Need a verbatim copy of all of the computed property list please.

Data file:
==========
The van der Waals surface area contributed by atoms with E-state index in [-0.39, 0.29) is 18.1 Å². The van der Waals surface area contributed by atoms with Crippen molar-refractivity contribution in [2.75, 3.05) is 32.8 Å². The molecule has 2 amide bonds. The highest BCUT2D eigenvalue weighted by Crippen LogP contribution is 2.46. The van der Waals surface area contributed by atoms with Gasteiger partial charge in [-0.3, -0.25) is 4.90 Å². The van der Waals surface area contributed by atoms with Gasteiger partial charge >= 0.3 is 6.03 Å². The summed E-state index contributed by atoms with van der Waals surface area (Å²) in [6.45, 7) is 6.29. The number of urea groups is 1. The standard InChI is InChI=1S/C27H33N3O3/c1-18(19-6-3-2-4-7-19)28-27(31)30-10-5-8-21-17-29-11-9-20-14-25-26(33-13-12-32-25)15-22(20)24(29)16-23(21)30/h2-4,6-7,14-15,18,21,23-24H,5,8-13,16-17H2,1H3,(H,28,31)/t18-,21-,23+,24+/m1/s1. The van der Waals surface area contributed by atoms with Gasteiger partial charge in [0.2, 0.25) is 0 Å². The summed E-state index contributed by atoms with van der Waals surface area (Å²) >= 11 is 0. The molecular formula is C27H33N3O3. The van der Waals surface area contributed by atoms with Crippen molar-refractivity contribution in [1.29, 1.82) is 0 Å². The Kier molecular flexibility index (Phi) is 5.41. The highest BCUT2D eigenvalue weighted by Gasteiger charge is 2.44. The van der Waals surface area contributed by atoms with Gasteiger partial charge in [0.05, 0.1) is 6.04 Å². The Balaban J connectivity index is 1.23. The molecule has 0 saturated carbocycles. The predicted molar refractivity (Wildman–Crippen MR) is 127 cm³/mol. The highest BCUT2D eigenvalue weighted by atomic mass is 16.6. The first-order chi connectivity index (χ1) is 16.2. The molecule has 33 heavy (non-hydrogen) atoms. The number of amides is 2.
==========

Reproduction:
The van der Waals surface area contributed by atoms with E-state index in [-0.39, 0.29) is 18.1 Å². The van der Waals surface area contributed by atoms with Crippen molar-refractivity contribution in [2.75, 3.05) is 32.8 Å². The molecule has 2 amide bonds. The highest BCUT2D eigenvalue weighted by Crippen LogP contribution is 2.46. The van der Waals surface area contributed by atoms with Gasteiger partial charge in [-0.3, -0.25) is 4.90 Å². The van der Waals surface area contributed by atoms with Gasteiger partial charge >= 0.3 is 6.03 Å². The summed E-state index contributed by atoms with van der Waals surface area (Å²) in [6.45, 7) is 6.29. The number of urea groups is 1. The standard InChI is InChI=1S/C27H33N3O3/c1-18(19-6-3-2-4-7-19)28-27(31)30-10-5-8-21-17-29-11-9-20-14-25-26(33-13-12-32-25)15-22(20)24(29)16-23(21)30/h2-4,6-7,14-15,18,21,23-24H,5,8-13,16-17H2,1H3,(H,28,31)/t18-,21-,23+,24+/m1/s1. The van der Waals surface area contributed by atoms with Gasteiger partial charge in [0.2, 0.25) is 0 Å². The summed E-state index contributed by atoms with van der Waals surface area (Å²) >= 11 is 0. The molecular formula is C27H33N3O3. The van der Waals surface area contributed by atoms with Crippen molar-refractivity contribution in [1.29, 1.82) is 0 Å². The Kier molecular flexibility index (Phi) is 5.41. The highest BCUT2D eigenvalue weighted by Gasteiger charge is 2.44. The van der Waals surface area contributed by atoms with Gasteiger partial charge in [0.05, 0.1) is 6.04 Å². The Balaban J connectivity index is 1.23. The molecule has 0 saturated carbocycles. The predicted molar refractivity (Wildman–Crippen MR) is 127 cm³/mol. The highest BCUT2D eigenvalue weighted by atomic mass is 16.6. The first-order chi connectivity index (χ1) is 16.2. The molecule has 33 heavy (non-hydrogen) atoms. The number of amides is 2.